Oftentimes companies and firms do indeed break-up due to many factors, some seen and others unseen. When such inevitabilities do occur, the firm may have to deal with the circumstances of such break-up, at times such event produces many difficult challenges. This article will examine some of the possible issues at stake, which may result from this problem, and define some legal areas and issues for possible court actions or arbitration and mediation alternative, aimed at safeguarding shareholder rights.
Breach of Contract -This is one of the more common problems arising from a sudden break-up of a firm. The partners will have to examine the original contract drawn-up when the company was put together. Breach of Contract occurs when one or more of the original founding members decides for some reason to pull out of the partnership without fulfilling their contractual obligations to the firm. The partners may negotiate a settlement on their own, using arbitration or mediation techniques. Other methods such as a court action may also become necessary, where the plaintiffs may seek for court judgments and remedies such as Compensatory Damages, Consequential and Incidental Damages, Attorney Fees and Costs, Punitive Damages and Liquidation Costs, and more. Depending on the court’s verdict, parties to this civil case may benefit, from the court’s order.
Breach of Fiduciary Duty-This is often linked to the negligence issue; courts often consider issues such as duty and causation of damages, and whether the actions of the defendant as a result of the duty owed has or will produce negative effects on the ability of the firm to function and discharge its obligations in any way. The Plaintiffs often invoke a legal concept known as “res ipsa loquitur”, which simply means that the action of the defendants speaks for itself, and no other information may be required in other to determine the negligence on the part of the defendants.
Employment Contracts-These are very important documents, which should always be scrutinized prior to accepting such contracts. They generally define the terms and obligations of the deal such as separation terms, probationary periods or duration periods for employees or partnerships to turn in their resignation letters, Holiday and Vacation pay and so on. All employees or business partnerships involved in any kind of joint partnership business obligations must pay a great deal of attention to the details of their contracts because it is a legal document which could be introduced as evidence when for instance a firm breaks up and the parties are seeking for civil actions and redress. A written contract is often preferred to a verbal agreement.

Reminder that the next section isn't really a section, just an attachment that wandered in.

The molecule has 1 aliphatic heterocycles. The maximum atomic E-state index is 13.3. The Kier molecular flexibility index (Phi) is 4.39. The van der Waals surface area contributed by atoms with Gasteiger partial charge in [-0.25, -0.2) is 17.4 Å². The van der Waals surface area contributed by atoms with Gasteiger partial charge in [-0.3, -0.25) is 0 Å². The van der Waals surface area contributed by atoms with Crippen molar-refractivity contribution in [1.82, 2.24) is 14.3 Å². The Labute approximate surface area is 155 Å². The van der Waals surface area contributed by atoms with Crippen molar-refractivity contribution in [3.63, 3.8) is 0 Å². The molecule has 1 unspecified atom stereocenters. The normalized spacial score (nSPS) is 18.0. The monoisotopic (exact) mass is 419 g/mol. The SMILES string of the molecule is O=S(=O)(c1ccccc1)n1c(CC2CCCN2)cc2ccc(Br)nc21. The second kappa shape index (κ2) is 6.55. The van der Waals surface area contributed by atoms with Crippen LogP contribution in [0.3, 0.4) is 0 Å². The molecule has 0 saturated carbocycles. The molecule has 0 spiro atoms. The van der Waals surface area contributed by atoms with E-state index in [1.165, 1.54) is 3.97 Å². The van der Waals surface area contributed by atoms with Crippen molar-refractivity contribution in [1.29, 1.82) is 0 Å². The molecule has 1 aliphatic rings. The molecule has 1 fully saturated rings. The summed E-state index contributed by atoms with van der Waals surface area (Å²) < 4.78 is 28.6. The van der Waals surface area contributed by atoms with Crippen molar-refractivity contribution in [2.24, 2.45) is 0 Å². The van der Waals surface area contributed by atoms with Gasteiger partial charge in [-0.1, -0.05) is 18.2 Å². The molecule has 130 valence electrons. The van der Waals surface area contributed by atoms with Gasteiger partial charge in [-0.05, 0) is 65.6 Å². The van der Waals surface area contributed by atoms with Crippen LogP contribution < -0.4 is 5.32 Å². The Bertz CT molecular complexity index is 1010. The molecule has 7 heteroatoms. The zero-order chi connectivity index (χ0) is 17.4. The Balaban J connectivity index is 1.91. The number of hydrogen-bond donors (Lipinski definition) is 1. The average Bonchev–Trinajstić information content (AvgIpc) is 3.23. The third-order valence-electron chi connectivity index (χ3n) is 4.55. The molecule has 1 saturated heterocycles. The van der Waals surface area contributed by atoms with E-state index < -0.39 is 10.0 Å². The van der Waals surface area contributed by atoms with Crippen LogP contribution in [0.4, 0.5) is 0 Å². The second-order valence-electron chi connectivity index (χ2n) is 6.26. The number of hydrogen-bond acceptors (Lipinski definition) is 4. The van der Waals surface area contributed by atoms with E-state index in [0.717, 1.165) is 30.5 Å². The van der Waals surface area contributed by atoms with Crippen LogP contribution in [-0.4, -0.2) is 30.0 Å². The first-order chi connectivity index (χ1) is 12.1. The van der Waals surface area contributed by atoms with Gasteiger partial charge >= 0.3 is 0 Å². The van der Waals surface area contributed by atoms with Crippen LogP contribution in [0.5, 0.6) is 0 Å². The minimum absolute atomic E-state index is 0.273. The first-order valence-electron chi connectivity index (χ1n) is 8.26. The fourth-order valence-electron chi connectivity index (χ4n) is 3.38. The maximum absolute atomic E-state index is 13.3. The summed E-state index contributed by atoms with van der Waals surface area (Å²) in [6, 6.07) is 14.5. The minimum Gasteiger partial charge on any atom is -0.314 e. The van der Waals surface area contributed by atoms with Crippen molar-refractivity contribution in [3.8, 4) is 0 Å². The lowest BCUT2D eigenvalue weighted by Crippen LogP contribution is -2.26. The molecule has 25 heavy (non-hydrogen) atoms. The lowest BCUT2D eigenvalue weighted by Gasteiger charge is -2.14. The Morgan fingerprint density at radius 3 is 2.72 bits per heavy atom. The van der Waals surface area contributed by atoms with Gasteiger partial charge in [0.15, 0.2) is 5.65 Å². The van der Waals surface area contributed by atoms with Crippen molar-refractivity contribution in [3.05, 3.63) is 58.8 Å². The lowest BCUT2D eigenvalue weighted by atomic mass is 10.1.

Covenant not to Compete-This is an important provision, which generally spells out terms and practices, which a Shareholder or business partner must abide by after separating from the company. Generally courts don’t like blanket limitations on individual rights even as it relates to business engagement. However when a “Covenant not to Compete” document is written and signed by all partners or shareholders, courts generally perceive them and legal documents and may indeed grant such documents the same powers afforded to business contracts generally.
Intentional Interference with Contract-This issue is also related to the question of Breach of Contract, in legal terms it is also known as the “Tort of Interference with Contractual Obligations”. To explain this interference, plaintiffs often look at what actions may have resulted when a wrongdoer’s action impacts the firm negatively. According to this line of thought, a previously signed contract was interfered with leading to an infringement of the original contractual obligation.
Shareholder Rights and Agreements-Since shareholders or joint Partners own a company, it is important that these issues be guarded as a way of upholding the interest of all investors. Break-ups in firms may have adverse consequences on the firm’s profitability or the firm’s chances to continue in business. It is always a better option when all interested parties live-up to their commitments and obligations as outlined in the contracts, but since we live in the real world, one can always expect things to change relating to business environment. In the area of company buyout, it is extremely important to consider the ultimate interest of the firm’s shareholders in buyout offers, be it leveraged buyout (LBO) or not. Many buyouts involve significant amount of debt assumption, it is ultimately crucial that when buyouts occur, that the terms for the buyout reflect what is in the best interest of the general shareholders.